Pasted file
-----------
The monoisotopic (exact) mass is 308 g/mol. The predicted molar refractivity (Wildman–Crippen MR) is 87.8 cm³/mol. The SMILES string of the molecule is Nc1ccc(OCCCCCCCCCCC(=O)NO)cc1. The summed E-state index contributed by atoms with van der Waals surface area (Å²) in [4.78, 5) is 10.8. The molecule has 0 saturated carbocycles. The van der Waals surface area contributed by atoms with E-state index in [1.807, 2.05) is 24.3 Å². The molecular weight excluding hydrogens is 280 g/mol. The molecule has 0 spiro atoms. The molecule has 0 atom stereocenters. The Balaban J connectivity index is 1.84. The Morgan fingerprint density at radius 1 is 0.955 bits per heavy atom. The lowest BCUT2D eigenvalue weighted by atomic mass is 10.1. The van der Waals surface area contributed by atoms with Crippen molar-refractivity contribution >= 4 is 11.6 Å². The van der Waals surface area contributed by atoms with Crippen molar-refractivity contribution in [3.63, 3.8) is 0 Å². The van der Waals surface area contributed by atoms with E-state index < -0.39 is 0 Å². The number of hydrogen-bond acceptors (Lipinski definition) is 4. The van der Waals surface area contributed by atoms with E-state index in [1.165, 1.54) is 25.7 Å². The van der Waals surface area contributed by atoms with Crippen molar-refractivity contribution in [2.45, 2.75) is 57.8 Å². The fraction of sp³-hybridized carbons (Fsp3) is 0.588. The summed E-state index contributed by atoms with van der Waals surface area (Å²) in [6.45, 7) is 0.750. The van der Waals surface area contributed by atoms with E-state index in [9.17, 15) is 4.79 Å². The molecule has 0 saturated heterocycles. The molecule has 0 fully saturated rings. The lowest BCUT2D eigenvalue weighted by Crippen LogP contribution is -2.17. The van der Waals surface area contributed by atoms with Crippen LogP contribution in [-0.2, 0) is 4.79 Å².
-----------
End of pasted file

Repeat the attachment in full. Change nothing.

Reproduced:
The monoisotopic (exact) mass is 308 g/mol. The predicted molar refractivity (Wildman–Crippen MR) is 87.8 cm³/mol. The SMILES string of the molecule is Nc1ccc(OCCCCCCCCCCC(=O)NO)cc1. The summed E-state index contributed by atoms with van der Waals surface area (Å²) in [4.78, 5) is 10.8. The molecule has 0 saturated carbocycles. The van der Waals surface area contributed by atoms with E-state index in [1.807, 2.05) is 24.3 Å². The molecular weight excluding hydrogens is 280 g/mol. The molecule has 0 spiro atoms. The molecule has 0 atom stereocenters. The Balaban J connectivity index is 1.84. The Morgan fingerprint density at radius 1 is 0.955 bits per heavy atom. The lowest BCUT2D eigenvalue weighted by atomic mass is 10.1. The van der Waals surface area contributed by atoms with Crippen molar-refractivity contribution >= 4 is 11.6 Å². The van der Waals surface area contributed by atoms with Crippen molar-refractivity contribution in [3.63, 3.8) is 0 Å². The van der Waals surface area contributed by atoms with E-state index < -0.39 is 0 Å². The number of hydrogen-bond acceptors (Lipinski definition) is 4. The van der Waals surface area contributed by atoms with E-state index in [1.165, 1.54) is 25.7 Å². The van der Waals surface area contributed by atoms with Crippen molar-refractivity contribution in [2.45, 2.75) is 57.8 Å². The fraction of sp³-hybridized carbons (Fsp3) is 0.588. The summed E-state index contributed by atoms with van der Waals surface area (Å²) in [6.45, 7) is 0.750. The van der Waals surface area contributed by atoms with E-state index in [9.17, 15) is 4.79 Å². The molecule has 0 saturated heterocycles. The molecule has 0 fully saturated rings. The lowest BCUT2D eigenvalue weighted by Crippen LogP contribution is -2.17. The van der Waals surface area contributed by atoms with Crippen LogP contribution in [-0.2, 0) is 4.79 Å².